For musicians who can afford it, the Synclavier has opened a wide range of new musical sounds and has been used by artists such as Michael Jackson, guitarist Pat Matheny and Sting, pianists Chick Corea, Stevie Wonder, and Oscar Peterson, and jazz violinist Jean-Luc Ponty.
But just what is the Synclavier?
Though it looks like a synthesizer, it's capable of recording dialogue, sound effects, or laugh tracks, Naples says. Each of the Synclavier's keys can produce four different sounds -- a total of 304 possible effects. Different keys can be assigned various storm effects such as lightning, rain, and wind. You can control the ferocity of the wind or the cracking of thunder by how hard or softly you depress the key.
The Synclavier has made a reality of the ``tapeless'' studio, where ``digital editing'' (involving recording onto discs) precludes the need for tedious rewinding, cutting, and splicing of tape - a time saver for film scorers.
``With today's Synclavier you get the capability of a $1 million studio -- the tape recorder, mixing consoles, reverb machines, -- in one box for a fraction of the cost,'' said Cameron Jones, NED's assistant director of research and development, in an article in Nation's Business magazine.
Complete libraries of pre-set sounds are available on the Synclavier, including orchestral sounds, pop instruments, and exotic instruments. A whole drum kit can be created by assigning a snare sample to one note, a kick drum sample to another note, a cymbal sample to another note, etc.
Jon Appleton, professor of music at Dartmouth College and consultant to NED, has been involved with the Synclavier for about 10 years. As a composer, he's more interested in discovering new sounds with the Synclavier - surrealist or hybrid timbres.
``Today, of course, you get a great deal of emphasis on imitating conventional instruments. That's because of the commercial role of the machine,'' he said.
In addition to creating ``raindrops,'' Banks and Marinelli used the Synclavier to do an orchestral simulation for ``The Color Purple.'' ``It sounds exactly like an orchestra - or so close that when you add sound effects and dialogue, it would never cause you to think you were listening to a synthesizer,'' said Banks. Director Steven Spielberg was able to hear what the score would sound like ``before he has spent $350,000 hiring orchestral musicians,'' he added. After this ``demo material'' was used, a real orchestra was called in for the final score.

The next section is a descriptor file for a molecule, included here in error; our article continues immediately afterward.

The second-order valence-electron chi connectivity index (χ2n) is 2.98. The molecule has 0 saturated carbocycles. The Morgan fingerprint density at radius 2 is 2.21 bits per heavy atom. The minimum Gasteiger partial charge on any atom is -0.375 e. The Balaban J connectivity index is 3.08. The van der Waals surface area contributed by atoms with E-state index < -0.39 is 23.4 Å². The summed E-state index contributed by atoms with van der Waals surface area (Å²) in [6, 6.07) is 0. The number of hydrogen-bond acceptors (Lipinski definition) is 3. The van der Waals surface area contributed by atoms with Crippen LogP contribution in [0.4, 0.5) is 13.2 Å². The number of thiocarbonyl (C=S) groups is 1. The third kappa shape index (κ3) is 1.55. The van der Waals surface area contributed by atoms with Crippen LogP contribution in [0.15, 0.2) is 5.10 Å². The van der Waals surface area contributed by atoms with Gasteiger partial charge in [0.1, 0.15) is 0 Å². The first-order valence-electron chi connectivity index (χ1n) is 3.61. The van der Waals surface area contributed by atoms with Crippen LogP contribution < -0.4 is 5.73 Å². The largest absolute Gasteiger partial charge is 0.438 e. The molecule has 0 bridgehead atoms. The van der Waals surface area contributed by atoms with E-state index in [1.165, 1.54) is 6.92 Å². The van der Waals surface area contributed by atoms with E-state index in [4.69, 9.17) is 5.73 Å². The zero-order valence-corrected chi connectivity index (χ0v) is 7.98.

``The film industry, TV industry, and commercial industry really have a big demand for a `simulated' orchestra,'' said Banks, ``because of budget limitations, and they're tired of TV-sounding synthesizer stuff.''
Banks said most movie scores today use synthesizers in some way. ``Almost every film recording session, even with a full orchestra, is going to have at least two or three keyboard players, bouncing around between piano and synthesizer.''
NED officials estimate that 80 percent of the Synclavier's features have come from customer suggestions. Banks and Marinelli have made many recommendations on its design. Banks said it's up to artists to ``push'' the technology. ``Everything we see the machine doing is basically stuff that we [artists] envisioned for years!'' he said.
Whenever NED comes up with a new feature for the Synclavier, Banks finds himself saying, ``Great. But now I want this,'' he said. And it's only a matter of time until artificial intelligence - not yet used in the Synclavier - does ``incredible things for film scoring and composition and records,'' he added. ``This will all look like sticks and stones in 10 years.''